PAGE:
By Sandra Widstrom
Here we are again.
Nineteen years ago, I was teaching at Deer Creek Middle School in Littleton, Colorado, when a man came on our campus and shot two students. Afterward, one of their classmates asked me, ‘What if this happens again?’ I told her, ‘I can’t promise it won’t, but I can tell you-you’re safe right now. I thought, ‘How terrible is that?’ I can’t even tell her it won’t happen again.”
Of course, it has kept happening.
Just prior to the 20th anniversary of the Columbine tragedy, a woman flew from Florida to Denver, bought a weapon, and appeared to be intent on hurting students. It seems she had an infatuation with the Columbine murderers.
That led more than 20 districts—mine included—to close on April 17. When I returned to my classroom on April 18, I dispensed with teaching math that morning and talked with my students.
The “what ifs” seemed endless. One child asked if it might happen again. I said I couldn’t promise that it wouldn’t. Another asked if a shooter came in our room, could they attack him. I said, “You do whatever you need to do to stay alive.”
I promised I would not leave them.
One day later, my husband and I held candles among mourners at the Columbine Memorial, where a plaque reads “a place of peace, comfort, and reflection.” We listened to survivors talk about the last 20 years. They encouraged everyone to move forward and make positive impacts on the world.
And then two and a half weeks later, STEM School. STEM is about two miles from my house. On May 7, two teenagers killed one student and injured eight others.
I laid my head on my desk. As soon as my students were on the buses, I went home. I hugged my husband while listening to the news. I then went to check on neighbors who either teach in or attend a school in the county where it happened.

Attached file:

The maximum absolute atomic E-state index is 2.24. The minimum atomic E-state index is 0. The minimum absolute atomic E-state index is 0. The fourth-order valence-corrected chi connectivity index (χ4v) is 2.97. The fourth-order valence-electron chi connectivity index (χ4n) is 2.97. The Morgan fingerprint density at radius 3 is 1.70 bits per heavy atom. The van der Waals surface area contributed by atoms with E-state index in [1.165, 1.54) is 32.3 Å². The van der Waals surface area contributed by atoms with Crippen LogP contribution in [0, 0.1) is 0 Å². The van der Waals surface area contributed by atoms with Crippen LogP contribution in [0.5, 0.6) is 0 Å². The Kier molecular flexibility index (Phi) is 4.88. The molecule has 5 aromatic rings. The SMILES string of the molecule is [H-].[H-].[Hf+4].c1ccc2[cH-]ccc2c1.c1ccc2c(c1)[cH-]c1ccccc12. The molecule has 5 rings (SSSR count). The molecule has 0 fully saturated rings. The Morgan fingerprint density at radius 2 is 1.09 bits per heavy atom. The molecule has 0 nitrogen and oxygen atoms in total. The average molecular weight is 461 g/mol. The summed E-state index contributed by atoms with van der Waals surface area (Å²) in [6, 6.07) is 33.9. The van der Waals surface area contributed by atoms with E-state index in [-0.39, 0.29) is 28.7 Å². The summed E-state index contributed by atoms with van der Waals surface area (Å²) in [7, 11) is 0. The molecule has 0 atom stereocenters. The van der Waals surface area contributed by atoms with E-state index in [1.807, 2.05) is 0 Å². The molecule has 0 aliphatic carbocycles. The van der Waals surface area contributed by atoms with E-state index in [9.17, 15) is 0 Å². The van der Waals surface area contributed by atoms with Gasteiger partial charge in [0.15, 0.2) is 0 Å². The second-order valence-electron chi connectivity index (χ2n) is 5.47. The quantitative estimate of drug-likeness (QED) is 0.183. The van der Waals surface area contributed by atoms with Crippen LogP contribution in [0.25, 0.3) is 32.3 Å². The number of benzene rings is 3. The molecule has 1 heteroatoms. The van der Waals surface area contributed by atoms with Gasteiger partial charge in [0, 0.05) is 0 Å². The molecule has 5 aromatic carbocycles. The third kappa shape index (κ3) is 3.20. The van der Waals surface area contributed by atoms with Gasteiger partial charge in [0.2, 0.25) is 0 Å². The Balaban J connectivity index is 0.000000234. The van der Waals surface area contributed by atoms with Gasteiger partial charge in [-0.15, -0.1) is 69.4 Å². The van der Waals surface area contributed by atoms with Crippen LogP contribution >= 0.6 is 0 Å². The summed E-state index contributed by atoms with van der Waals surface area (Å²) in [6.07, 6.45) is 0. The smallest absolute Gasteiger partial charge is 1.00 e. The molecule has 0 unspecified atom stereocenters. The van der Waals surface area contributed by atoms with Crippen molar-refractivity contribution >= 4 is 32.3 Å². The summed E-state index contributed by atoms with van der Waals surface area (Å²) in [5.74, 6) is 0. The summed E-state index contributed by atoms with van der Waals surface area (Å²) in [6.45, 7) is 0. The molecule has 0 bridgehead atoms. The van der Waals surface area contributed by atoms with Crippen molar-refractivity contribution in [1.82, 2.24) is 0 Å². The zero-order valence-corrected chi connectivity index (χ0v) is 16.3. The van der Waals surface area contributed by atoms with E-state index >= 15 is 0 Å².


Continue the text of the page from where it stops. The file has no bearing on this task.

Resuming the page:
Sadly, I’m not stunned. I am wrestling with next steps. I have come to conclude that we must be about interventions that occur “up stream” well before these tragedies occur. I’m not sure gun laws are up stream, but they seem like a good idea. Yet movement in that direction is slow.
We need to do a better job caring for each other. Expanding mental health services in our schools and in society at large would be an excellent step.
We are also guilty of our own individualism—our own selfishness at the expense of others. On that front, I plead guilty. We need to understand what it is to live in true community, where we shun individualism and embrace selfless caring for each other.
Each year I work with students and families who are impacted by traumatic experiences. I have suggested to one of our pastors at Centennial Covenant Church in Littleton, Colorado, that we sponsor a trauma workshop. We need to understand the causes of trauma, how it affects individuals, families, communities, and what we can do to intervene in helpful ways. It is not easy work.
As Christ followers, we must also recognize these tragedies as a spiritual problem—not just for perpetrators, but in all of us. We are all too quick to judge and blame individuals, families, and neighborhoods. We also want quick solutions that demand little of us. What are we doing as God’s people to come alongside the traumatized, mentally unstable, the marginalized, and needy among us?